Respectfully, this has all been a tad less than constructive.
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Rob Urie is an artist and political economist. His book Zen Economics is published by CounterPunch Books. More articles by: Rob Urie
Apr 19, 2019 | www.zerohedge.com
Authored by Gerald Sussman via Counterpunch.org,
Now that Mueller's $40 million Humpty Trumpty investigation is over and found wanting of its original purpose (to retire Trump), perhaps the ruling class can return without interruption to the business of destroying the world with ordnance, greenhouse gases, and regime changes. A few more CIA-organized blackouts in Venezuela (it's a simple trick if one follows the Agency's " Freedom Fighter's Manual "), and the US will come to the rescue, Grenada style, and set up yet another neoliberal regime. There is a small solace that with Trump, Pompeo, and Bolton, there is at least a semblance of transparency in their reckless interventions. The assessed value of Guaido and Salman, they forthrightly admit, is in their countries' oil reserves. And Russians better respect the Monroe Doctrine and manifest destiny if they know what's good for them. Crude as they may be, Trump's men tell it like it is. And when Bolton speaks of "the Western Hemisphere's shared goals of democracy, security, and the rule of law," he is of course referring to US-backed coups, military juntas, debt bondage, invasions, embargoes, assassinations, and other forms of gunboat diplomacy.
That the US is not already formally at war with Russia (even with NATO forces all along its borders) has only to do with the latter's nuclear arsenal deterrent. Since World War II, a period some describe as a " a period of unprecedented peace, " the US war machine has wiped out some 20 million people, including more than 1 million in Iraq since 2003, engaged in regime change of at least 36 governments, intervened in at least 82 foreign elections, including Russia (1996), planned more than 50 assassinations of foreign leaders, and bombed over 30 countries. This is documented here and here .
Despite unending US and US-supported assaults on Africa and western and central Asia, the authors who see postwar unprecedented peace argue that it's Russia and China, not the US, that represent the real threats to peace and deserve to be treated as "outcasts." That NATO has warships plying the Black Sea and making port calls at the ethnically Russian Ukraine city of Odessa and is conducting war games from Latvia to Bulgaria and Ukraine represents unprecedented peace? While NATO, which together has 20 times the military spending of Russia and includes member states along virtually the entire perimeter of Russia, in Western propaganda Russia is the aggressor.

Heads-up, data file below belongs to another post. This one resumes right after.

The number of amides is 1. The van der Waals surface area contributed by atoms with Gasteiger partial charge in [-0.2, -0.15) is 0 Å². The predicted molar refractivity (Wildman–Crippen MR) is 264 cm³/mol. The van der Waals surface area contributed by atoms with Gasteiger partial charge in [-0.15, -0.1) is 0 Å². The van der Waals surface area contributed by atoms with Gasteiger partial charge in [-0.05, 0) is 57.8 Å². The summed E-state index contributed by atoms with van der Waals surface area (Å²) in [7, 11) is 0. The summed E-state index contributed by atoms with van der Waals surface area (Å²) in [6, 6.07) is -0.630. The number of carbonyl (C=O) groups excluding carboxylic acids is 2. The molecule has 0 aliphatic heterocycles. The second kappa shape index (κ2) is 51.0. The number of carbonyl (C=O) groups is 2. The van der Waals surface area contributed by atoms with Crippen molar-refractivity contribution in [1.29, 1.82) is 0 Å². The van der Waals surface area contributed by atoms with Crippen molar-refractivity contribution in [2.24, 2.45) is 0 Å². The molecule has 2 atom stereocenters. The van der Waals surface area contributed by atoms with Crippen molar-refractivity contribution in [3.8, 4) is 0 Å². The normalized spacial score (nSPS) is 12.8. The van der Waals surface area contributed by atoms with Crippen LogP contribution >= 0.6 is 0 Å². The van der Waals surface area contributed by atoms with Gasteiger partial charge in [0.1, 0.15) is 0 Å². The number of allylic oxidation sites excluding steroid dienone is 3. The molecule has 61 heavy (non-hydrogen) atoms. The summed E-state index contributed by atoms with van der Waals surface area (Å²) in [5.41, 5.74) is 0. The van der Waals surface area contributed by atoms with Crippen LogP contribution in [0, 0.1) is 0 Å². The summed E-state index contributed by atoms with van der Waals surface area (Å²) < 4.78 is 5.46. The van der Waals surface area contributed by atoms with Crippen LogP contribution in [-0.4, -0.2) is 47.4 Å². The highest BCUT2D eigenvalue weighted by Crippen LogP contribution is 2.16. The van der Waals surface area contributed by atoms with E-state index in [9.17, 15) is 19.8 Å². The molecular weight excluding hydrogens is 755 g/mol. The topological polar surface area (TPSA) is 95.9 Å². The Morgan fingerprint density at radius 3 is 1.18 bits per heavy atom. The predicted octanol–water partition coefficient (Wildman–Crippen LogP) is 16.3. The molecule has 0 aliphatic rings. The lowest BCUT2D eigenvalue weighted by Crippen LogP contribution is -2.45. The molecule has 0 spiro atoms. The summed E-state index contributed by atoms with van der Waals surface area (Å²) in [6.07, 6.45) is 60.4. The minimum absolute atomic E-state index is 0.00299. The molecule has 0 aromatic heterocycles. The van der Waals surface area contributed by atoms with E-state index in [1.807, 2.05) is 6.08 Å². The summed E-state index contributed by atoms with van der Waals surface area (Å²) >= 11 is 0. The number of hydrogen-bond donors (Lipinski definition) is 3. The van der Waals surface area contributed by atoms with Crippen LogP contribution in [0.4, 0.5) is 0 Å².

Although the US corporate media may have missed the news, the rest of the world gets the fact that the greatest threat to peace on the planet is Uncle Sam. In 2013, a WIN/Gallup International poll of 66,000 people in 65 countries found that the US was considered by far the most dangerous state on earth (24% of respondents), while Russia didn't even register statistically on that poll. In 2017, a Pew poll found the same perception of US power and that such a view had increased to 38% and had grown in 21 of 30 countries compared to 2013. Even America's neighbors, Canada and Mexico, see the US as a major threat to their countries, worse than either China or Russia. The mainstream media (MSM) stenographers' myopia in failing to cover this story is not an oversight. Carl Bernstein, of Watergate exposé fame, documented in 1977 the fact that from the early 1950s to the late 1970s, the MSM ( New York Times , Washington Post , NBC, ABC, CBS, and the rest) had regularly served as overseas informers for the CIA. It would be hard to believe that those ties are not still intact given the level of collaboration among the CIA, the MSM, and the Democratic Party in the Russiagate conspiracy drama.
Context is everything.
In blaming others for the instability of the Middle East, it is important to bear in mind that for 36 years since Reagan launched air attacks on Beirut and parts of Syria, the US, and its ally Israel, has been using the greater Middle East region as a testing ground for its weapons systems. This has meant repeated bombing and droning of Afghanistan, Iraq, Pakistan, Libya, Somalia, Iran, Yemen, Kuwait, and Sudan, and increased weapons sales to the region to assure continuous instability and profits. The US has "special forces" operating in two-thirds of the world's countries and non-special forces stationed in three-quarters of them, altogether over 800 military bases and installations in as many as 130 countries (the Pentagon refuses to give the exact number). By comparison, apart from several bases in some of the former Soviet republics, Russia has a naval resupply facility in Vietnam and small temporary leased naval and airport stations in Syria. China opened a combined naval and army base in Djibouti in 2017 and an "unofficial military presence" in Tajikistan. There is nothing remotely close to equivalence.